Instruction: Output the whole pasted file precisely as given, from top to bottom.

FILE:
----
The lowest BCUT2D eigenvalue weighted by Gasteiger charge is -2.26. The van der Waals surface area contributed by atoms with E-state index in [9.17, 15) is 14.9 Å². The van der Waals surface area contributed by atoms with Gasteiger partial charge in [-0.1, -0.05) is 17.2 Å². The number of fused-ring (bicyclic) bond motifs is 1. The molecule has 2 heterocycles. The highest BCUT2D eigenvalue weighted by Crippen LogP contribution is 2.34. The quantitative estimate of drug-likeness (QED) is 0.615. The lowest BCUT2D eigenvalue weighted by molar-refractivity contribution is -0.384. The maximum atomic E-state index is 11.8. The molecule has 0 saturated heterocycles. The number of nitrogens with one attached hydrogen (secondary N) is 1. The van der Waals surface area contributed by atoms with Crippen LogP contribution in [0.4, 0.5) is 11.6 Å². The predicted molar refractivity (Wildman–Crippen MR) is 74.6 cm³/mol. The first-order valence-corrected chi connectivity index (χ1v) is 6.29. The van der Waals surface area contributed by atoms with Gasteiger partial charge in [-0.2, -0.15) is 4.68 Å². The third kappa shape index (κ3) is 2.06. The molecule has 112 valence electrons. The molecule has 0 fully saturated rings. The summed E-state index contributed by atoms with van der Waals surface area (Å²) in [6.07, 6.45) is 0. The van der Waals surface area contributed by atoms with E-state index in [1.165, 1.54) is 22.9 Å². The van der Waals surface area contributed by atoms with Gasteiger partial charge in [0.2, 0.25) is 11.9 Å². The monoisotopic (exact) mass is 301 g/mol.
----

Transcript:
The lowest BCUT2D eigenvalue weighted by Gasteiger charge is -2.26. The van der Waals surface area contributed by atoms with E-state index in [9.17, 15) is 14.9 Å². The van der Waals surface area contributed by atoms with Gasteiger partial charge in [-0.1, -0.05) is 17.2 Å². The number of fused-ring (bicyclic) bond motifs is 1. The molecule has 2 heterocycles. The highest BCUT2D eigenvalue weighted by Crippen LogP contribution is 2.34. The quantitative estimate of drug-likeness (QED) is 0.615. The lowest BCUT2D eigenvalue weighted by molar-refractivity contribution is -0.384. The maximum atomic E-state index is 11.8. The molecule has 0 saturated heterocycles. The number of nitrogens with one attached hydrogen (secondary N) is 1. The van der Waals surface area contributed by atoms with Crippen LogP contribution in [0.4, 0.5) is 11.6 Å². The predicted molar refractivity (Wildman–Crippen MR) is 74.6 cm³/mol. The first-order valence-corrected chi connectivity index (χ1v) is 6.29. The van der Waals surface area contributed by atoms with Gasteiger partial charge in [-0.2, -0.15) is 4.68 Å². The third kappa shape index (κ3) is 2.06. The molecule has 112 valence electrons. The molecule has 0 fully saturated rings. The summed E-state index contributed by atoms with van der Waals surface area (Å²) in [6.07, 6.45) is 0. The van der Waals surface area contributed by atoms with E-state index in [1.165, 1.54) is 22.9 Å². The van der Waals surface area contributed by atoms with Gasteiger partial charge in [0.2, 0.25) is 11.9 Å². The monoisotopic (exact) mass is 301 g/mol.